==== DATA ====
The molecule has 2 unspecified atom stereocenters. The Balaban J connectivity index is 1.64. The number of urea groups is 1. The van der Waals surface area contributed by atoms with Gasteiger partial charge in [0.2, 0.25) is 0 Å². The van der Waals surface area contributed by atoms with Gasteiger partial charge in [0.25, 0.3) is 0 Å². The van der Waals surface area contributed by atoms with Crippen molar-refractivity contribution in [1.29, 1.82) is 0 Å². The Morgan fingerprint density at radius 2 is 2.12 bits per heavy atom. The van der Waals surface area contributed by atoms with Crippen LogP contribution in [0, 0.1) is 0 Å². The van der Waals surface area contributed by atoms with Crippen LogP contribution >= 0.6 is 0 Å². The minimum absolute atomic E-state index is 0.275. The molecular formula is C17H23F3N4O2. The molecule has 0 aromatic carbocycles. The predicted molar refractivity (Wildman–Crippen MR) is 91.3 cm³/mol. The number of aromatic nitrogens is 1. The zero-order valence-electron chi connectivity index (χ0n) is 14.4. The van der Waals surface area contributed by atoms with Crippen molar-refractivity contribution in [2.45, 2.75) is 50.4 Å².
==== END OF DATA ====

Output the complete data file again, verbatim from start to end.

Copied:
The molecule has 2 unspecified atom stereocenters. The Balaban J connectivity index is 1.64. The number of urea groups is 1. The van der Waals surface area contributed by atoms with Gasteiger partial charge in [0.2, 0.25) is 0 Å². The van der Waals surface area contributed by atoms with Gasteiger partial charge in [0.25, 0.3) is 0 Å². The van der Waals surface area contributed by atoms with Crippen molar-refractivity contribution in [1.29, 1.82) is 0 Å². The Morgan fingerprint density at radius 2 is 2.12 bits per heavy atom. The van der Waals surface area contributed by atoms with Crippen LogP contribution in [0, 0.1) is 0 Å². The van der Waals surface area contributed by atoms with Crippen LogP contribution >= 0.6 is 0 Å². The minimum absolute atomic E-state index is 0.275. The molecular formula is C17H23F3N4O2. The molecule has 0 aromatic carbocycles. The predicted molar refractivity (Wildman–Crippen MR) is 91.3 cm³/mol. The number of aromatic nitrogens is 1. The zero-order valence-electron chi connectivity index (χ0n) is 14.4. The van der Waals surface area contributed by atoms with Crippen molar-refractivity contribution in [2.45, 2.75) is 50.4 Å².